It has certainly been an interesting time to be a in a business leadership position these last few years. Every time you thought you had something figured out a new challenge arose. It was hard enough dealing with COVID-19 then we had to deal with a broken employer-employee model. In addition, economic conditions have been […]
There is no business without sales. It sounds like a pretty easy concept to embrace, but I can’t tell you how often I regularly see leaders focus on everything else but selling. It’s almost as if it is an afterthought as they tinker under the hood trying to build the perfect internal product/service delivery engine. In addition, when it comes to making discretionary investments in sales staff or marketing/advertising activities, they are often “penny wise and pound foolish.” Sure, we would all like to have a business where customers line up to buy from us because of how wonderful we are, however, business just doesn’t work that way. The best product or service almost never wins on those merits alone.
Targeting the right prospects requires thought and effort. Every business needs to know when to say no. It’s easy to say yes (or at least we think it is). Bad or mediocre clients lead to bad or medicore outcomes – it is that simple. The math doesn’t get better on its own. You need to have the expectation of a reasonable return on investment and manage to certain margin thresholds. There should also be some sense of operational synergy and a belief that you can deliver what’s expected within the expected time frame.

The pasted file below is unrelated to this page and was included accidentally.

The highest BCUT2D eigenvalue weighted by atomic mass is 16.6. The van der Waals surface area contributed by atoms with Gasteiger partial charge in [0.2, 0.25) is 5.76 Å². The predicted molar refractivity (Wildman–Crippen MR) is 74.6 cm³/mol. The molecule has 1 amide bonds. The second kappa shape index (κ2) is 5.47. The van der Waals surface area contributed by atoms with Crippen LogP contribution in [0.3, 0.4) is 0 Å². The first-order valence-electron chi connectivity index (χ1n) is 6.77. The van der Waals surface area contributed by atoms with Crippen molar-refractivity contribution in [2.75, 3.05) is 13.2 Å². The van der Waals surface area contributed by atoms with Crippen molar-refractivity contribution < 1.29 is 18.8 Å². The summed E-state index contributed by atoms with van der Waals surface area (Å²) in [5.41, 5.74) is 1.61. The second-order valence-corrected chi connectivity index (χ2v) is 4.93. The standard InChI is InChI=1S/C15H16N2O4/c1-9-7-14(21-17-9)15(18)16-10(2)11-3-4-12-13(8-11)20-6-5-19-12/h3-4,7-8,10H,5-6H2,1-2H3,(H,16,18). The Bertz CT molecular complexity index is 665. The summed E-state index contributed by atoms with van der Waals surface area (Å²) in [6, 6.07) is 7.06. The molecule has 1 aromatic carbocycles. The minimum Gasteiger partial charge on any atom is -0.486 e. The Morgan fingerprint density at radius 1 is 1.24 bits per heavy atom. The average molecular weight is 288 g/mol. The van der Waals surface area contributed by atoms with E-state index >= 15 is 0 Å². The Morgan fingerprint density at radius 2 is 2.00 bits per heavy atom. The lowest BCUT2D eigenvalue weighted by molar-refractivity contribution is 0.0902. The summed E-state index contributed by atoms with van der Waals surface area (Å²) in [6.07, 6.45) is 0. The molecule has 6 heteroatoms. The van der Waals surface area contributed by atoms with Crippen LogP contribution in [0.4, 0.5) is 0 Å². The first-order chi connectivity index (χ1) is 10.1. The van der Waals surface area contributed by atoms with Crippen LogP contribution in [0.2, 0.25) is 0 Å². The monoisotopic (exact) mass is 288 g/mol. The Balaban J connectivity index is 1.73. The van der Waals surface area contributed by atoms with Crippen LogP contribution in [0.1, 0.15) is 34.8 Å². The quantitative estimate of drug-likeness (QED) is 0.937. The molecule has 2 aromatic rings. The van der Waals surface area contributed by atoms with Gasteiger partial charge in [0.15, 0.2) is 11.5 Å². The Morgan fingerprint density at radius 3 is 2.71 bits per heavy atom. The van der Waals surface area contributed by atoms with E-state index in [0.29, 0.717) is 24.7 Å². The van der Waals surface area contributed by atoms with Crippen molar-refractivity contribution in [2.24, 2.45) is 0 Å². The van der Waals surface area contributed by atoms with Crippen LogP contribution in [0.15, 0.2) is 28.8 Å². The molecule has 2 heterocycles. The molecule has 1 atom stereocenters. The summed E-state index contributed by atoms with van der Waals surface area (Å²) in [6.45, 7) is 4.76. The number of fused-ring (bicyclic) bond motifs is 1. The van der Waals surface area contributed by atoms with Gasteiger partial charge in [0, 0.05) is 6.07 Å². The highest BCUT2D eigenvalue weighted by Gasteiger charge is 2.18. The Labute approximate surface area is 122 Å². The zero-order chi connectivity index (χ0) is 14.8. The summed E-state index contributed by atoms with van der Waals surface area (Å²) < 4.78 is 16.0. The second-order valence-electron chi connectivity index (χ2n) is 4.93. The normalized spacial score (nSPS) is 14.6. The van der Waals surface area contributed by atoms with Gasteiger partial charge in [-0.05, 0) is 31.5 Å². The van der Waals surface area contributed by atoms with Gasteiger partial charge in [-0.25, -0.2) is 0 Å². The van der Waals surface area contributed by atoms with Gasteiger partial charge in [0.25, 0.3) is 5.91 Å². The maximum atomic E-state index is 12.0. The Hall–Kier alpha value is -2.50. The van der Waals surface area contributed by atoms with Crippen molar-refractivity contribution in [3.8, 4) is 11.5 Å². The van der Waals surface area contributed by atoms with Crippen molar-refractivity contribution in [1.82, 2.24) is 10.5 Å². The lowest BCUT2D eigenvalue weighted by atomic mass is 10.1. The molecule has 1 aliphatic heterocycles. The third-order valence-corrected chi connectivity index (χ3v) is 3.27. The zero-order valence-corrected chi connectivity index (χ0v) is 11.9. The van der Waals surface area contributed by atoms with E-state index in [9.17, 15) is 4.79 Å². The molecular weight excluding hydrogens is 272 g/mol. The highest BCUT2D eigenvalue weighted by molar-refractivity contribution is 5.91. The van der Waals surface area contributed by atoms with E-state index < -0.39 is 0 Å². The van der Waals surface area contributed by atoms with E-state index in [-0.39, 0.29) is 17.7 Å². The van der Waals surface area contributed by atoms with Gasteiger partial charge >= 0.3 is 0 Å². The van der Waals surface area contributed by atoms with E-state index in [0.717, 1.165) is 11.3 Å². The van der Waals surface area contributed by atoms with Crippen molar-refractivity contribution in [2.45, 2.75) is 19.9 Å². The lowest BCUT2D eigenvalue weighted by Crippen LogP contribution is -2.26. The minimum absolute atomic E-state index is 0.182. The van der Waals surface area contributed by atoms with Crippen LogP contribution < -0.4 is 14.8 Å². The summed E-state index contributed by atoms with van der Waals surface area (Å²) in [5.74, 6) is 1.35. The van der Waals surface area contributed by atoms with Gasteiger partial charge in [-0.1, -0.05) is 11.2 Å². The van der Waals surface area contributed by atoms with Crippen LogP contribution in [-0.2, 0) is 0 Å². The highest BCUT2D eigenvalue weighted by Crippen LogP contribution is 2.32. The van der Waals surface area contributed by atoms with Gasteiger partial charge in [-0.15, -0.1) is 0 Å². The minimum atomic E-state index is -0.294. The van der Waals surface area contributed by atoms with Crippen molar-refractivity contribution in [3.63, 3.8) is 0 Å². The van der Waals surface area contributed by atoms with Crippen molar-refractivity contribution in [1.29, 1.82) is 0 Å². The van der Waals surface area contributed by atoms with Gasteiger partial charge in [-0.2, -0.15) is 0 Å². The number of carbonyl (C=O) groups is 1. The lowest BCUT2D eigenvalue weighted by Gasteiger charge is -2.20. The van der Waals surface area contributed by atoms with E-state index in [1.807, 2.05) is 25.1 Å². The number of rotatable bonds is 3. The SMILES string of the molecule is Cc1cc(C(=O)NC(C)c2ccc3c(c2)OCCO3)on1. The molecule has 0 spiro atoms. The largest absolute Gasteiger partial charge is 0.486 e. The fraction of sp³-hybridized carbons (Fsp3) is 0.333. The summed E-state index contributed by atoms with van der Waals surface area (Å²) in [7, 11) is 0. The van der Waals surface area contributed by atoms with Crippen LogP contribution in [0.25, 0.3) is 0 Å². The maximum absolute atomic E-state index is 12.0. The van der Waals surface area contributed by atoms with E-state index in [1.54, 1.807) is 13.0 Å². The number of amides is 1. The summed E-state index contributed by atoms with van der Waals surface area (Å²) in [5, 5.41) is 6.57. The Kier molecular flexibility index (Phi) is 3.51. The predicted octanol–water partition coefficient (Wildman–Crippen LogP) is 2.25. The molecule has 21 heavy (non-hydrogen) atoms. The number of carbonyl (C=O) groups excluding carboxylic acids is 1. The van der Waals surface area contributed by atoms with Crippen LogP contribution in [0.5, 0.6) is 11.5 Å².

As a leader, you are the public face of your organization. You are the ambassador to the rest of the business world. And, unless you have a product or service which requires no marketing or selling whatsoever, then you need to be our there meeting with people and talking about what it is you have to offer.